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In its time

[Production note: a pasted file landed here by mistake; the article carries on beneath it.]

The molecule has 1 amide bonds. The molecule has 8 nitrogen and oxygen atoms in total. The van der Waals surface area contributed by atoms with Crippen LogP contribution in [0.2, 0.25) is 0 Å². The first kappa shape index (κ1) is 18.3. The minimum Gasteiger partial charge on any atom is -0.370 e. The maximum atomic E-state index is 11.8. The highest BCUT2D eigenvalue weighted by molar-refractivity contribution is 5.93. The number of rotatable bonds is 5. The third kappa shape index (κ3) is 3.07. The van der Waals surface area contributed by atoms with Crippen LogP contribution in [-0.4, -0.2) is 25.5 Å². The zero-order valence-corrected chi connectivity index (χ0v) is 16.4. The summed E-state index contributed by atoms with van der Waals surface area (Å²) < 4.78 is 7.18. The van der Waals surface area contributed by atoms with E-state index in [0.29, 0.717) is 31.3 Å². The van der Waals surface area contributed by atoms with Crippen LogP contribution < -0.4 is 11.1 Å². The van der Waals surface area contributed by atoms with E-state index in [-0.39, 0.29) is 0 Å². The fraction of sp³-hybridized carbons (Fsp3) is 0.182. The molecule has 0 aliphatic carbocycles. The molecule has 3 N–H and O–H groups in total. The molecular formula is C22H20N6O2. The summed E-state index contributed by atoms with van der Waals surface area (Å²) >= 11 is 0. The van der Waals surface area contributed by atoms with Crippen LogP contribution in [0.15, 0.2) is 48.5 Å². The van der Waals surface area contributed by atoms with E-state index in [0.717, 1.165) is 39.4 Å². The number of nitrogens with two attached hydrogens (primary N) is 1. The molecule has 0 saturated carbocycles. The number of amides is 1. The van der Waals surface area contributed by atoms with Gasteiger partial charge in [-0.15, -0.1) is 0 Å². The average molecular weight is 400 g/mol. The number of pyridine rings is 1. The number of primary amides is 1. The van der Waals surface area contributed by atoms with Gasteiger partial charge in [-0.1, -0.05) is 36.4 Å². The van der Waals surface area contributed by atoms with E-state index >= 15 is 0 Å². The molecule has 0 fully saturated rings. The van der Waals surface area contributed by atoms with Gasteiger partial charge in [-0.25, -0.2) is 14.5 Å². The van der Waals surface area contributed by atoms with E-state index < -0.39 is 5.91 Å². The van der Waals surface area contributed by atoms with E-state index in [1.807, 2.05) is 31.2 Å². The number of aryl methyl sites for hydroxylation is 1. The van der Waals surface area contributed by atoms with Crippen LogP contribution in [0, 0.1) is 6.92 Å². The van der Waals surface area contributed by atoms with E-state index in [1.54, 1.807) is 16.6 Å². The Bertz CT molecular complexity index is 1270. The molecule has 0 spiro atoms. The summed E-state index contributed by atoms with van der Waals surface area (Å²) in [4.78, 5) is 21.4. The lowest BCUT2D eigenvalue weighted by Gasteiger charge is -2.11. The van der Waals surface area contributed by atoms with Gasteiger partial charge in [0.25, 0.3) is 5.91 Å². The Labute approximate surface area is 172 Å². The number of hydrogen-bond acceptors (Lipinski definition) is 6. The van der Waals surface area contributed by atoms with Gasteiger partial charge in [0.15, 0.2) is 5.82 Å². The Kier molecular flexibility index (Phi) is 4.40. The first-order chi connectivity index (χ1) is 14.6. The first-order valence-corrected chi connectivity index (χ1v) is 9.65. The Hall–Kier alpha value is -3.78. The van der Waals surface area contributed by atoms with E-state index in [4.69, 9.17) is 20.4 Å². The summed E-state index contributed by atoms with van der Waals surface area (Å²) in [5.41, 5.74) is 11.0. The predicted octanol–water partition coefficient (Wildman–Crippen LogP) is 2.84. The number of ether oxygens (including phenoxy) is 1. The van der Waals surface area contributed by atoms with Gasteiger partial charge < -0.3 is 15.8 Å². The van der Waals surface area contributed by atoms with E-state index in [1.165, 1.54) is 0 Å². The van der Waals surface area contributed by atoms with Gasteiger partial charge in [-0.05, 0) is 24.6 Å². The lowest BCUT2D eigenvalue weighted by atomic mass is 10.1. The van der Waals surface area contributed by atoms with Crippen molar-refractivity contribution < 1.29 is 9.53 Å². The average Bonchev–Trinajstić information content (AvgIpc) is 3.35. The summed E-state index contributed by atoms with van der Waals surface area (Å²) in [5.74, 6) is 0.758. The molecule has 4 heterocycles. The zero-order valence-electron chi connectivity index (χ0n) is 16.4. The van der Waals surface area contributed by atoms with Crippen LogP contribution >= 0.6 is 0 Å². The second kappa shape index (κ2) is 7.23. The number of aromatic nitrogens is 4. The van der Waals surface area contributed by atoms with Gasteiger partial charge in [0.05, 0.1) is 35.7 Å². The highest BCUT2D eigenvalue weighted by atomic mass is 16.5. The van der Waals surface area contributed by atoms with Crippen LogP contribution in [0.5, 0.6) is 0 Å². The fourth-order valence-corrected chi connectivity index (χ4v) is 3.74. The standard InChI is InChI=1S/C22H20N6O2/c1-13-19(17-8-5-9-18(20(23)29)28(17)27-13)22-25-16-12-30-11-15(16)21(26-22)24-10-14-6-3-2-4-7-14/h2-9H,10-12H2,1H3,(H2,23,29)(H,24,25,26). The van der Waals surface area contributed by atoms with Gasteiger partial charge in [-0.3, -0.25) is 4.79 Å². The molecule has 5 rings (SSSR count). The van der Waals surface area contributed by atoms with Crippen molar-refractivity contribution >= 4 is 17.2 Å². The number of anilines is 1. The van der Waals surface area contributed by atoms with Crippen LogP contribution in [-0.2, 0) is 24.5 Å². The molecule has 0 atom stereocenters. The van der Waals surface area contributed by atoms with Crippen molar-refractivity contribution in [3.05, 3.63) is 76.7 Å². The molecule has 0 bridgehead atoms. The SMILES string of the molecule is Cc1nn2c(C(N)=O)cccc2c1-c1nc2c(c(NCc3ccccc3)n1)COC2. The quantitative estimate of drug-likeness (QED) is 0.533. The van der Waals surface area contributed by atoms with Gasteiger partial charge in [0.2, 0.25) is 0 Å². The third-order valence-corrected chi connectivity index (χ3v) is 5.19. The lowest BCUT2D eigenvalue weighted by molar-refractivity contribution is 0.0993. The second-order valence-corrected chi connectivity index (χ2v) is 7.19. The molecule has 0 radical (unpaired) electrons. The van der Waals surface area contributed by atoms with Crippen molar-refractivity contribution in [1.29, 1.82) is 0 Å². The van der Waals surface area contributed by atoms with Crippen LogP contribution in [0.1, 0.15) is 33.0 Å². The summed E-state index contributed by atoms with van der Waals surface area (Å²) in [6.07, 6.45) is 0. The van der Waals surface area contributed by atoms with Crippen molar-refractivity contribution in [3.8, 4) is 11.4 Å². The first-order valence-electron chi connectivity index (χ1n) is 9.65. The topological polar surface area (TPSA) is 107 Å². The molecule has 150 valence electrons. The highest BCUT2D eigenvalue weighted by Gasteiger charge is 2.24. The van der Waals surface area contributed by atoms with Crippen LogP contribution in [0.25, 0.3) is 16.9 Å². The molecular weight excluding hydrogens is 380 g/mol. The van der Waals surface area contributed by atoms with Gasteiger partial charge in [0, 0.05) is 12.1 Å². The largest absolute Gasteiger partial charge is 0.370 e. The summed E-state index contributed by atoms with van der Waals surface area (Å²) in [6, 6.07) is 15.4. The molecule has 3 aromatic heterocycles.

By Mike Ruffin Some people don’t mind when I say ‘Happy Holidays’ in person or on social media. Some folks don’t care for it. Others dislike it very much. To my way of thinking, it’s a non-issue. Please allow me to explain. To my way of thinking, the holiday season begins on Thanksgiving Day and ends on Epiphany, which falls on January 6. Several holidays occur between those beginning and ending days: Hannukah, Christmas, and Kwanzaa among them. The Christian season of Advent encompasses much of the period. As a Christian, if I wanted to offer a more specific greeting or blessing during the four weeks leading up to Christmas Day, I’d say ‘Happy Advent’ or ‘Blessed Advent’ or ‘Advent Blessings.’ That’s because Christians have our own calendar. Our new year begins on the first Sunday of Advent, which occurs four Sundays before Christmas Day. The season of Advent continues through Christmas Eve. The word ‘Advent’ means ‘coming’ or ‘arrival.’ During Advent, Christians anticipate the coming of the Christ Child at Christmas, the second coming of Jesus, and the coming of Jesus to us in new and unexpected ways here and now. On the Christian calendar, the Christmas season begins on Christmas Day and continues for twelve days, concluding on January 5, which is the day before Epiphany, which celebrates the revealing of the Christ child to the wise men. So as a Christian, those twelve days are the proper time for me to wish you a ‘Merry Christmas.’ To my way of thinking, ‘Happy Holidays’ is a serviceable generic greeting to offer during the holiday season for at least two reasons. First, it isn’t Christmas until December 25. Second, given that so many holidays fall during the holiday period, ‘Happy Holidays’ covers all the bases. That’s why right now the heading on my Facebook page says ‘Happy Holidays.’ When the Christmas season arrives, I’ll change it to ‘Merry Christmas’ and leave it that way until Epiphany. I’m not strict or legalistic about this, though. I’m not even consistent or careful about it. I’m sure I’ll say ‘Merry Christmas’ several times’”maybe many times’”before the season officially gets here. And if someone says ‘Merry Christmas!’ to me on December 12, I’m going to respond with ‘Merry Christmas!’ and not with ‘Happy Holidays!’, and I’m certainly not going to respond with ‘HAPPY HOLIDAYS!!!’, which translated means ‘Don’t you know that it’s the Advent season and that it’s not Christmas yet and haven’t you ever heard of the Christian calendar and what kind of Christian are you anyhow and you can’t take away my right to say ‘˜Happy Holidays’ and why are you taking the wrong side in the War on Holidays anyway?’ No, I won’t reply that way because that would be tacky, and there’s plenty of tacky in the world without my contributing to the pile. Besides, this is the time of year when we should all be about caring, sharing, and love. So whatever you say and whenever you say it, say it with love. So I say unto you, with all the love in my heart’”Happy Holidays! And when the time comes’”Happy Hannukah! Merry Christmas! Happy Kwanzaa!

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